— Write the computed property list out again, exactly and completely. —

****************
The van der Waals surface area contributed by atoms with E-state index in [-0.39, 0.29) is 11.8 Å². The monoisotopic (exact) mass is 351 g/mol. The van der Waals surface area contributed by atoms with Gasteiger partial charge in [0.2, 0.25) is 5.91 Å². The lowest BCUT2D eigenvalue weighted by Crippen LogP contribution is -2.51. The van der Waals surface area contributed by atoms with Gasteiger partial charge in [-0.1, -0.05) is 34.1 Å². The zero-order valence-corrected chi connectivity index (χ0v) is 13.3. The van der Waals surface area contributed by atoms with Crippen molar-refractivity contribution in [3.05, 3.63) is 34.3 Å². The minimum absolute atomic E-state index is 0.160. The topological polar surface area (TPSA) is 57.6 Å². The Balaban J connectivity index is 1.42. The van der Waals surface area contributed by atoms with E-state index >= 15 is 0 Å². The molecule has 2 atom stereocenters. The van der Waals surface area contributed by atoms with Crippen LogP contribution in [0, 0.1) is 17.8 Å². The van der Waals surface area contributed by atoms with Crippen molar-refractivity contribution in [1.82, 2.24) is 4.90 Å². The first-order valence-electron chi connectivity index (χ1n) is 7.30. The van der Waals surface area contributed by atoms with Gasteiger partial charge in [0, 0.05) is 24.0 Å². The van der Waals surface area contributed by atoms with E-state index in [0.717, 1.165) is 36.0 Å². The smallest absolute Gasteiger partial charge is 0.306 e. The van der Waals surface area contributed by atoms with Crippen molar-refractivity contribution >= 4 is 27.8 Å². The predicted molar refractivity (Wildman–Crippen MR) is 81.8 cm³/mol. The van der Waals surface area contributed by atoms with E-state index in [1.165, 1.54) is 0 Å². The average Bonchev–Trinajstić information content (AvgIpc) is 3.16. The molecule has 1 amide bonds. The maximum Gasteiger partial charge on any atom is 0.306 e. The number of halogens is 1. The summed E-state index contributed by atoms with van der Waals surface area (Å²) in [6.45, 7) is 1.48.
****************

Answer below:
The van der Waals surface area contributed by atoms with E-state index in [-0.39, 0.29) is 11.8 Å². The monoisotopic (exact) mass is 351 g/mol. The van der Waals surface area contributed by atoms with Gasteiger partial charge in [0.2, 0.25) is 5.91 Å². The lowest BCUT2D eigenvalue weighted by Crippen LogP contribution is -2.51. The van der Waals surface area contributed by atoms with Gasteiger partial charge in [-0.1, -0.05) is 34.1 Å². The zero-order valence-corrected chi connectivity index (χ0v) is 13.3. The van der Waals surface area contributed by atoms with Crippen molar-refractivity contribution in [3.05, 3.63) is 34.3 Å². The minimum absolute atomic E-state index is 0.160. The topological polar surface area (TPSA) is 57.6 Å². The Balaban J connectivity index is 1.42. The van der Waals surface area contributed by atoms with E-state index >= 15 is 0 Å². The molecule has 2 atom stereocenters. The van der Waals surface area contributed by atoms with Crippen LogP contribution in [0, 0.1) is 17.8 Å². The van der Waals surface area contributed by atoms with Crippen molar-refractivity contribution in [1.82, 2.24) is 4.90 Å². The first-order valence-electron chi connectivity index (χ1n) is 7.30. The van der Waals surface area contributed by atoms with Gasteiger partial charge in [0, 0.05) is 24.0 Å². The van der Waals surface area contributed by atoms with E-state index in [0.717, 1.165) is 36.0 Å². The smallest absolute Gasteiger partial charge is 0.306 e. The van der Waals surface area contributed by atoms with Crippen molar-refractivity contribution >= 4 is 27.8 Å². The predicted molar refractivity (Wildman–Crippen MR) is 81.8 cm³/mol. The van der Waals surface area contributed by atoms with E-state index in [1.165, 1.54) is 0 Å². The average Bonchev–Trinajstić information content (AvgIpc) is 3.16. The molecule has 1 amide bonds. The maximum Gasteiger partial charge on any atom is 0.306 e. The number of halogens is 1. The summed E-state index contributed by atoms with van der Waals surface area (Å²) in [6.45, 7) is 1.48.